A bulletin from Willis Group Holdings identifies 18 “emerging risks,” as causing increasing concern among the world’s insurance community. Willis compiled the list from its new website of intellectual capital, WillisWire.
While “headline-grabbing events” – the euro zone crisis, the Arab Spring, natural catastrophes like the Japanese earthquake and Thai floods – have all received extensive exposure and commentary, “new risks are emerging that could blindside business executives,” Wills warns.
The WillisWire survey identifies a number of these new risks that it says “may gain more popular consciousness in 2012. They are the type of “thorny problems that may be keeping risk managers up at night, from fracking to cyber terrorism, space tourism and uncertainty around renewables caused by national energy policies.”
Willis said bloggers on the new site “together represent many of the broker’s subject matter experts.” WillisWire has received on average nearly 9,000 page views a month since its launch in September 2011.
The survey focuses on 18 emerging risks facing industries as diverse as Energy, Banking, Captives and Power & Utilities. The blog also polls readers asking them to identify which of the risks listed they think will have the greatest impact in 2012.
The WillisWire round-up identified the following risks as being of the greatest concern:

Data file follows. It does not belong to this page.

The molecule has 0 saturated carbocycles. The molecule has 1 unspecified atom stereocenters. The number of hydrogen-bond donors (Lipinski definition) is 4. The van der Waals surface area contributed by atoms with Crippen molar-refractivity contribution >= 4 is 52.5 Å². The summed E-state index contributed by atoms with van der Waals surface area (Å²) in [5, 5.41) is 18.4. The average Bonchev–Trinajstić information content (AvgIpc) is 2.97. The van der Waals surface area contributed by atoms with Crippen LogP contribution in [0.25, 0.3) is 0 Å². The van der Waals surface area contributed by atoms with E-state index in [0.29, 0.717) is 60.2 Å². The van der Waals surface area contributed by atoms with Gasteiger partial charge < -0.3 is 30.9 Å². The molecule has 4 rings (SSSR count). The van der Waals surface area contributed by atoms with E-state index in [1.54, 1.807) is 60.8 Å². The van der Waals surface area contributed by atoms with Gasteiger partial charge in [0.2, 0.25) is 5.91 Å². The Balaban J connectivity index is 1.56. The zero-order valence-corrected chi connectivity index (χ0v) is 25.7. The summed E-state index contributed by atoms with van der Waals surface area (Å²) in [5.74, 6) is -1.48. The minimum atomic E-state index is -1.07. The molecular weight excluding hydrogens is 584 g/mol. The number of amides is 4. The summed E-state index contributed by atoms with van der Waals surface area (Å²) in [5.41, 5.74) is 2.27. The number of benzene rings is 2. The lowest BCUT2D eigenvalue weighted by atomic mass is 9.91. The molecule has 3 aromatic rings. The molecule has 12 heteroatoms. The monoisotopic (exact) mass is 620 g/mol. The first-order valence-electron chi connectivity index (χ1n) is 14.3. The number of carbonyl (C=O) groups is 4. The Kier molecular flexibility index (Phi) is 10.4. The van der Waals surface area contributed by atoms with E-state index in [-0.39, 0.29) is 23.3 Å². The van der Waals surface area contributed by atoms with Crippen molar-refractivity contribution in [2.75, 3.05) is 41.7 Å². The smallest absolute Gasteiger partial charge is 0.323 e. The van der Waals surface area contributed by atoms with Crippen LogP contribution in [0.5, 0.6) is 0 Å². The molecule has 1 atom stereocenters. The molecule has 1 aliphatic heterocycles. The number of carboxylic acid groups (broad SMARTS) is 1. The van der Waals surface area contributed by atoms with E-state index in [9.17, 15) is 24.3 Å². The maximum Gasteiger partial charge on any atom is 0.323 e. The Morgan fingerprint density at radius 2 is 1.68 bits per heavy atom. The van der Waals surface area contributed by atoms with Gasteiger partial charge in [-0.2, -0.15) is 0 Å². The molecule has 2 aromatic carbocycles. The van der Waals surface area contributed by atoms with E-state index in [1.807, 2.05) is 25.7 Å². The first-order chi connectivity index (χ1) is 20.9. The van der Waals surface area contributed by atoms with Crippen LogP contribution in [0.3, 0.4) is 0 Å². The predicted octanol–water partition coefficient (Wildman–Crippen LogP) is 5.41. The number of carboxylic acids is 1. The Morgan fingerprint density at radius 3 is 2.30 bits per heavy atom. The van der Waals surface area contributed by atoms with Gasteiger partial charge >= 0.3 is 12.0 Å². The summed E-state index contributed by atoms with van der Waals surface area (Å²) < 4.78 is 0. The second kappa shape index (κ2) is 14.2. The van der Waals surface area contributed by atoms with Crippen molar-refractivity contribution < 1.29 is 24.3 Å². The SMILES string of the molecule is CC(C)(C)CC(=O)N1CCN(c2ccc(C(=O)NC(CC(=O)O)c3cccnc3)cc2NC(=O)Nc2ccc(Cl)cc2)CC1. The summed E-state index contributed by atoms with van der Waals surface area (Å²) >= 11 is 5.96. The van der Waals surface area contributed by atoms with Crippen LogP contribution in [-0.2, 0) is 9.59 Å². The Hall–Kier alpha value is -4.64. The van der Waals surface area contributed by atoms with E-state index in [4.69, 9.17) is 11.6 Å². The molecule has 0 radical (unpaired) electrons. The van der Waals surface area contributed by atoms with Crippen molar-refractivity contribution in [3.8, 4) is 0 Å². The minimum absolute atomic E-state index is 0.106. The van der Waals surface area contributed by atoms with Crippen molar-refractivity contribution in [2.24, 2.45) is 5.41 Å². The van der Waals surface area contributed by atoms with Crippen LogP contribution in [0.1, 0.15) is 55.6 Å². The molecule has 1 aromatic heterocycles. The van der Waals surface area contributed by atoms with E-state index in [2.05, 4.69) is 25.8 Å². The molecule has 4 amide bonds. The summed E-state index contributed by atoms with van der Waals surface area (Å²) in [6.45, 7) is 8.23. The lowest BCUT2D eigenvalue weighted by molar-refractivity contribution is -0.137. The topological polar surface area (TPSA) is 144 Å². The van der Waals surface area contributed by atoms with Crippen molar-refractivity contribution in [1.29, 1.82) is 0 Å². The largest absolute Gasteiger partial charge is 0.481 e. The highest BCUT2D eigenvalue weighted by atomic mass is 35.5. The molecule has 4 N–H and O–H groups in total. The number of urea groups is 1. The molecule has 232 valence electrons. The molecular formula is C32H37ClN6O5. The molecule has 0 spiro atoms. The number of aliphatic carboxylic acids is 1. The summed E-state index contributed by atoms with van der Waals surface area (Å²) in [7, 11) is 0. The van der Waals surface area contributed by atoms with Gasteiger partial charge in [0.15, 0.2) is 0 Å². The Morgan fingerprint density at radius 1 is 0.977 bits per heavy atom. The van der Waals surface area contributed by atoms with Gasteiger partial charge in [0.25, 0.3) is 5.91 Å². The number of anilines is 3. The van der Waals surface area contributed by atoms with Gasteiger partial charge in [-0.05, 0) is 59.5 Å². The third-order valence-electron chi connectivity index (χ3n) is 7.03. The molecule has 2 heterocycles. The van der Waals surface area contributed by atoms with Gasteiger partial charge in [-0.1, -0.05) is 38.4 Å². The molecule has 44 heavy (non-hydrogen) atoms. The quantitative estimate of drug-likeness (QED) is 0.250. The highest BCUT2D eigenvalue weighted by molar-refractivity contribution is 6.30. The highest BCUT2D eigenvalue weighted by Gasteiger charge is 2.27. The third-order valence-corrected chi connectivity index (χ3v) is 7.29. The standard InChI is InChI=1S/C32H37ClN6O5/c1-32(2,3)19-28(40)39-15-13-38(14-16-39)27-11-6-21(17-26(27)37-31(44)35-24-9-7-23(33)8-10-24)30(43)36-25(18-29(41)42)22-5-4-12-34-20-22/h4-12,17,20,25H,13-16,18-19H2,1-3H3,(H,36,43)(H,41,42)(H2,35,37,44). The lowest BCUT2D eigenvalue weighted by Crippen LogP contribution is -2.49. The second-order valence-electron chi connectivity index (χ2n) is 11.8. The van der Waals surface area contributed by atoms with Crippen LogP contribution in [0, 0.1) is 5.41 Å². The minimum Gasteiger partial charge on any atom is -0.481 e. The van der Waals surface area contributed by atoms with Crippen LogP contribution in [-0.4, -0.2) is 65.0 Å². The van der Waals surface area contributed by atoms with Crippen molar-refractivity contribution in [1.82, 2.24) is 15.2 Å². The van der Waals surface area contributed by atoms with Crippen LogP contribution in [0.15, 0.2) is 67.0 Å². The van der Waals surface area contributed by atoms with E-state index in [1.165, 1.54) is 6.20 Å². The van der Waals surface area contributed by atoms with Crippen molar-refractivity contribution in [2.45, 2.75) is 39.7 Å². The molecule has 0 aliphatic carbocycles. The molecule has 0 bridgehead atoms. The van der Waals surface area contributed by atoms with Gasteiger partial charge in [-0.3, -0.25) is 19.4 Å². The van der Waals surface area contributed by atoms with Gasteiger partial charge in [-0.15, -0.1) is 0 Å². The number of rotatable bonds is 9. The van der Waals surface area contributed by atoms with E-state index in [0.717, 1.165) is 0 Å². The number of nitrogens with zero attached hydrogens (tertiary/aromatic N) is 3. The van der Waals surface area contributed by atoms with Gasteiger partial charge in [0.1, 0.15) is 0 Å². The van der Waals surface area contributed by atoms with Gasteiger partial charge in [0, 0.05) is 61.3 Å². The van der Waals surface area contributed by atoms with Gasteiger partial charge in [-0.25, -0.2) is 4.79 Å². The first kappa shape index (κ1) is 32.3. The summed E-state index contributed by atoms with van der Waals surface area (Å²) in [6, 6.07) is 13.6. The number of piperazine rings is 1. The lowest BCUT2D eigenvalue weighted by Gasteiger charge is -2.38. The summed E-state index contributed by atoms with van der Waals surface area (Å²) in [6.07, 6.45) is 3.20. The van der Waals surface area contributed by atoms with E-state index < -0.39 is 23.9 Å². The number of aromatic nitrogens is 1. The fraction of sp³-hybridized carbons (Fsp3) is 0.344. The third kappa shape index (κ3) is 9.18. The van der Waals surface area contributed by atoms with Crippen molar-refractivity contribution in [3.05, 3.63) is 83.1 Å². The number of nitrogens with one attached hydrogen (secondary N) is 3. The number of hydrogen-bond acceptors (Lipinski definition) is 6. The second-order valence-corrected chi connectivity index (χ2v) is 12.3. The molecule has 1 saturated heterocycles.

• Energy: “Fracking”
• Environmental: “Fracking”
• Mining: “Contingent Business Interruption”
• Supply Chain Interruption: “Issues at Subtier Suppliers”
• Trade Credit – “Political-Economic Turmoil”
• Financial Institutions: “Bradley Manning 2.0”
• Terrorism: “Cyber Terror”
• Aerospace: “Space Tourism”
• Power & Utilities: “Sodium-Sulfur Batteries”
• Health Care: “Booming Physician Employment”
• Renewable Energy: “Uncertainty Caused by National Energy Policies”
• Captives – “Transfer Pricing”
• Political Risk: “Continued Unrest in Egypt & Libya”
• Analytics: “Over-Reliance on Models”
• D&O: “International Cooperation of Regulators”
• Engineering: “‘Hold Harmless’ Legal Contracts”
• Life Sciences: “‘No Fault’ Compensation for Clinical Trial Patients”
• Employee Safety: “Obesity Epidemic”
Willis notes that some of the risks “might not yet be front-and-center on companies’ radars, like the ‘perfect storm of cross-border cooperation between regulators’ brewing outside boardrooms globally. Other exposures, like the risks associated with hydraulic fracking for natural gas, have been growing in significance lately, with several lawsuits (but no big claims as of yet) making insurance hard to find.”
In addition the list expands the ramifications of well-known risks, like Supply Chain disruption, which are “becoming increasingly prevalent in today’s globalized market, with industries like Mining and Energy bearing the brunt.”
Willis’ Trade Credit blogger Andrew Van Den Born, an Executive Director of the broker’s Financial Solutions division, cited Iran’s threat to close the Straits of Hormuz – “one of the most strategically important choke points for traded seaborne oil” as an example of an event that “could trigger a supply chain meltdown in the oil and gas industry.”
Looking into the not-so-distant future, WillisWire’s Financial Services Practice Leader and blogger, Richard Magrann-Wells predicts that “Bradley Manning 2.0 – a bright programmer with an Ivy League education and an access card working at a technology, bank or credit card company is a new threat that financial institutions should work to protect themselves against.”
Source: Willis Group Holdings
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